As noted above, if the subject's eye is defocused, the reflex action of the eye will produce a blur image at the camera lens adjacent the light source, with the size of the blur image being dependent on the degree of defocus. Accordingly, a given eye having a specific degree of defocus will produce a blur image of a determinable size at the camera lens. The closer the light source is to the edge of the camera aperture, the more of the blur image that will appear in the camera lens, and thus the fuller the reflex image will be. As the source of light moves away from the aperture, the portion of the reflex image which falls on the aperture is reduced to a smaller and smaller crescent, until eventually the reflex image disappears from the aperture. By determining which light source is illuminated when the smallest crescent of light appears in the camera aperture, the degree of eccentricity of the point light source from the edge of the aperture can be determined, and from this the plane of focus of the eye can also be determined. This can be done for a plurality of meridians to determine not only defocus but astigmatism and since both eyes are done at once, the measurements can be made for both eyes and determinations made as to their differences. Accordingly, a simple, yet accurate photoretinoscope is provided which provides highly objective yet very accurate measurements of the optical characteristics of the eye of a subject.
The foregoing, and additional objects, features and advantages of the present invention will become apparent from a consideration of the following detailed description of preferred embodiments thereof, taken with the accompanying drawings, in which:
FIG. 1 is a perspective view of an infrared photoretinoscope constructed in accordance with the present invention;
FIG. 2 is a diagrammatic illustration of the recording and evaluation system used with the photoretinoscope of FIG. 1;
FIG. 3 is a ray trace of photorefractive images and retinal blur in a model eye;
FIG. 4 is a chart showing the defocus of two artificial eyes determined by the device of FIG. 1, and measured; and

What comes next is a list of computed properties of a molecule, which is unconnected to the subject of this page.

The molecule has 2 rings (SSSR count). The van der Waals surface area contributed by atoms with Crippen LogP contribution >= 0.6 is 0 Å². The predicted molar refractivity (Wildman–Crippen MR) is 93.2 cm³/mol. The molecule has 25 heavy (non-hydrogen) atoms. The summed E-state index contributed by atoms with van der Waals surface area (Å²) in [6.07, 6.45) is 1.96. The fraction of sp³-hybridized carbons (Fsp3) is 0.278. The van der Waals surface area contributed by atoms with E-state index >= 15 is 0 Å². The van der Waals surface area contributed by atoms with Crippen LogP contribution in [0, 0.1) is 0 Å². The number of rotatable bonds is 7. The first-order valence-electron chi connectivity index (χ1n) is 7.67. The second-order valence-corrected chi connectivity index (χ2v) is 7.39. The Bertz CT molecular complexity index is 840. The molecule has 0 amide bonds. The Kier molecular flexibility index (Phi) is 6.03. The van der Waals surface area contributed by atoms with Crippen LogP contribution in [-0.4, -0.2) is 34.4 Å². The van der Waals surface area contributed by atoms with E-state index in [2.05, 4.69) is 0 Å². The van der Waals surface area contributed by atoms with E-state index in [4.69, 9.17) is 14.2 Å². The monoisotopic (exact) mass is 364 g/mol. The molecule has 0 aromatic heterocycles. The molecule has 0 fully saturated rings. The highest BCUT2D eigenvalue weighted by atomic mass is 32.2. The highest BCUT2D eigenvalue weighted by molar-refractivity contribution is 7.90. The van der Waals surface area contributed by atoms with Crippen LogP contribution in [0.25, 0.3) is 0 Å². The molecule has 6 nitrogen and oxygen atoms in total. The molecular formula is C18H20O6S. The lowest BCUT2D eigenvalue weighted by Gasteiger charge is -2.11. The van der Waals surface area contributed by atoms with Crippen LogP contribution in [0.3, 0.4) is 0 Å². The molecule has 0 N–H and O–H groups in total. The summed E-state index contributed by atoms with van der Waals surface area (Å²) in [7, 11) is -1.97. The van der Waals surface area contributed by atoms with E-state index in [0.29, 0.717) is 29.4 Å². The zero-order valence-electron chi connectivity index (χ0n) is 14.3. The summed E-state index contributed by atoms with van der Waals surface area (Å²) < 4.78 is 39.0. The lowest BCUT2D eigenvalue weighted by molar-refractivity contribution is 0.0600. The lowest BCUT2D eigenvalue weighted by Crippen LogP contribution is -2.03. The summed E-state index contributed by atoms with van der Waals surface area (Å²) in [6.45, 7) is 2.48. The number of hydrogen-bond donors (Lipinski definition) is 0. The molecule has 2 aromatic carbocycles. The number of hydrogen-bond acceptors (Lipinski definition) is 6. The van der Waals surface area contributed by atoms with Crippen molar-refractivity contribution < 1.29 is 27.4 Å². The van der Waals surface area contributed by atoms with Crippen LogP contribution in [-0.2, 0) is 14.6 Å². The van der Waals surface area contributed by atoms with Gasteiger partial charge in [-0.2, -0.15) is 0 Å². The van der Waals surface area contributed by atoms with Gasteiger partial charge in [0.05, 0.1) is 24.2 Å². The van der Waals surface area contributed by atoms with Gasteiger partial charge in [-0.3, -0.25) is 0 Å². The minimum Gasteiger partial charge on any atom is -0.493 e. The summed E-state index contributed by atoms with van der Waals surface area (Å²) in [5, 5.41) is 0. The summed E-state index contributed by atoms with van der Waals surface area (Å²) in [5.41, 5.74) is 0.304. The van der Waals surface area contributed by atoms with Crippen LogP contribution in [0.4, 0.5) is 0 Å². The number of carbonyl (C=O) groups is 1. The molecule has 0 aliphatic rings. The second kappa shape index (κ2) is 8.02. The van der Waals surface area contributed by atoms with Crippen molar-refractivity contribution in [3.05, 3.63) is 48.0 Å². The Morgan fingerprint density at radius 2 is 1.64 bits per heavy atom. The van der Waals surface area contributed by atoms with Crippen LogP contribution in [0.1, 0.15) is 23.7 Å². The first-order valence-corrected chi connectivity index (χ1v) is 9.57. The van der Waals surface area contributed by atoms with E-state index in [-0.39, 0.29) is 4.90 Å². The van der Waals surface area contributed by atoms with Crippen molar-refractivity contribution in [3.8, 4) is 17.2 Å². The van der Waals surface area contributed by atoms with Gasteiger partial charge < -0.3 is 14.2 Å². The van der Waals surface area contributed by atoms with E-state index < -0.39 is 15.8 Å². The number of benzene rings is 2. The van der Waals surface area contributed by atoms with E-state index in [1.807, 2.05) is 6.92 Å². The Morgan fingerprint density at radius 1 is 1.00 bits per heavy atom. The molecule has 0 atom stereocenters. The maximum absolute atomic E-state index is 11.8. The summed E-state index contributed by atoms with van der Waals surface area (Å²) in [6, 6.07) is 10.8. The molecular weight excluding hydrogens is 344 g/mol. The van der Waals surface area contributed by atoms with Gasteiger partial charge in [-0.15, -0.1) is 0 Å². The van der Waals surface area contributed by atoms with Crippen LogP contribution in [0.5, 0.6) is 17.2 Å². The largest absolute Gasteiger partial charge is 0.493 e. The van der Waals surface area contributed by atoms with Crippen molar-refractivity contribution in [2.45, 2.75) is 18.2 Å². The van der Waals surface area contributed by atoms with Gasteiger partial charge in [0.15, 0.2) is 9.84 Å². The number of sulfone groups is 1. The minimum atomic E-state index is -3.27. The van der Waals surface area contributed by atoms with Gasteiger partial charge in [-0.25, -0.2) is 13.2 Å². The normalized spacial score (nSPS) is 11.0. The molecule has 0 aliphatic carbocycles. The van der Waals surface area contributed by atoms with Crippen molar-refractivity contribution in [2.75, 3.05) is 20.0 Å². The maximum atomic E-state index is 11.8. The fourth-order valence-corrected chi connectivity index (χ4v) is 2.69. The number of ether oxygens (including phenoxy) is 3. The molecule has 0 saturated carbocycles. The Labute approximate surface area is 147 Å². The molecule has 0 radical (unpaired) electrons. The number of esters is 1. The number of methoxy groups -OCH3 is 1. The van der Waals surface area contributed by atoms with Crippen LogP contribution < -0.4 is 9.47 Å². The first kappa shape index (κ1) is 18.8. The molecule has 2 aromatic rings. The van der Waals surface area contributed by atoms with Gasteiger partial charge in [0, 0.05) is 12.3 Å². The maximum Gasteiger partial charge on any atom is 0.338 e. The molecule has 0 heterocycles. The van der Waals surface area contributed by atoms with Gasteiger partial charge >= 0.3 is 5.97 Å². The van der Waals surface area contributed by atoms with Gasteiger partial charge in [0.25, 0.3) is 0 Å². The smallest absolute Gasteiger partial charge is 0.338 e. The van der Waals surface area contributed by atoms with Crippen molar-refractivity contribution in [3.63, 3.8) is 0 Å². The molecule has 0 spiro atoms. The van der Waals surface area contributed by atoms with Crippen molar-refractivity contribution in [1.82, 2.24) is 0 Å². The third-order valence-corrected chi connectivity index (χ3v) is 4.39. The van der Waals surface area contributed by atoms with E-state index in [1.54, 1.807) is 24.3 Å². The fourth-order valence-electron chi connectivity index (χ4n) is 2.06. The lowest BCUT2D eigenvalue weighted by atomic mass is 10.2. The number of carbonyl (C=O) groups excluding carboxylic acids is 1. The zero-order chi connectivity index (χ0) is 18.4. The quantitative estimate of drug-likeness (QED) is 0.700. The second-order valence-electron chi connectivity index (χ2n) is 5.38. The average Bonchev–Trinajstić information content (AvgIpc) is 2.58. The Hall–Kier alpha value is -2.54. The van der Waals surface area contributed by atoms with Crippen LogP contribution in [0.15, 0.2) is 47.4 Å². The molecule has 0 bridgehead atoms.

FIG. 5 is a front view of a second embodiment of the present invention.
Turning now to a more detailed consideration of the present invention, there is generally indicated at 10 in FIG. 1 an infrared photoretinsocope having a housing which consists of a support ring 12 including threads 14 for attachment to the lens tube 16 (FIG. 2) of a camera such as a video camera generally indicated at 18. The ring 12 carries an opaque light shield 20 to block the passage of light through a selected part of the ring, the shield being substantially semicircular in the illustrated embodiment. The light shield has a top edge 22 which forms a chord across the ring, and defines the edge of a light aperture 24, through which light can pass to the lens 26 in lens tube 16 and then to the video camera 18. Mounted on the front of the light shield 20 are a plurality of light sources 28-31 which may be four light emitting diodes (LED's ) or may be the tips of fiber optic light guides which transfer the light to points 28-31 from remote lamps of suitable intensity and color. The light sources preferably are mounted in a suitable housing 32, although they may be mounted directly on the shield 20, if desired.
The light sources are connected through a suitable electrical cable 34 to a light scanner 36 which may be in the form of electronic circuitry for activating the LED devices 28-31. Alternatively, the cable may consist of a bundle of fiber optic light guides leading to corresponding lamps located in the scanner 36, which then flashes the lamps repeatedly and sequentially to produce bursts of light from sources 28-31. In either form, the scanner operates to illuminate the light sources sequentially at a rate of from 1-10 Hz, preferably. If desired, the frequency of the flashing cycle can be continuously varied between selected limits.
The light sources 28-31 are aligned along a radius of the ring 12 and face in a direction parallel to the optical axis of the camera. In the form of the invention illustrated in FIG. 1, the radial line on which the sources lie is perpendicular to the edge 22 of shield 20. Preferably, edge 22 lies slightly above the axis of ring 12 so that the shield is slightly larger than one-half the area of the ring, while the uppermost light source 28 lies slightly below the ede 22 and below the axis 38 of the ring. The distance between the edge 22 and the center point of the light source 28 is indicated by the arrows 40 in FIG. 2 and is defined as the eccentricity of the light source. As will be seen from FIGS. 1 and 2, the eccentricity is different for each of the light sources 28-31.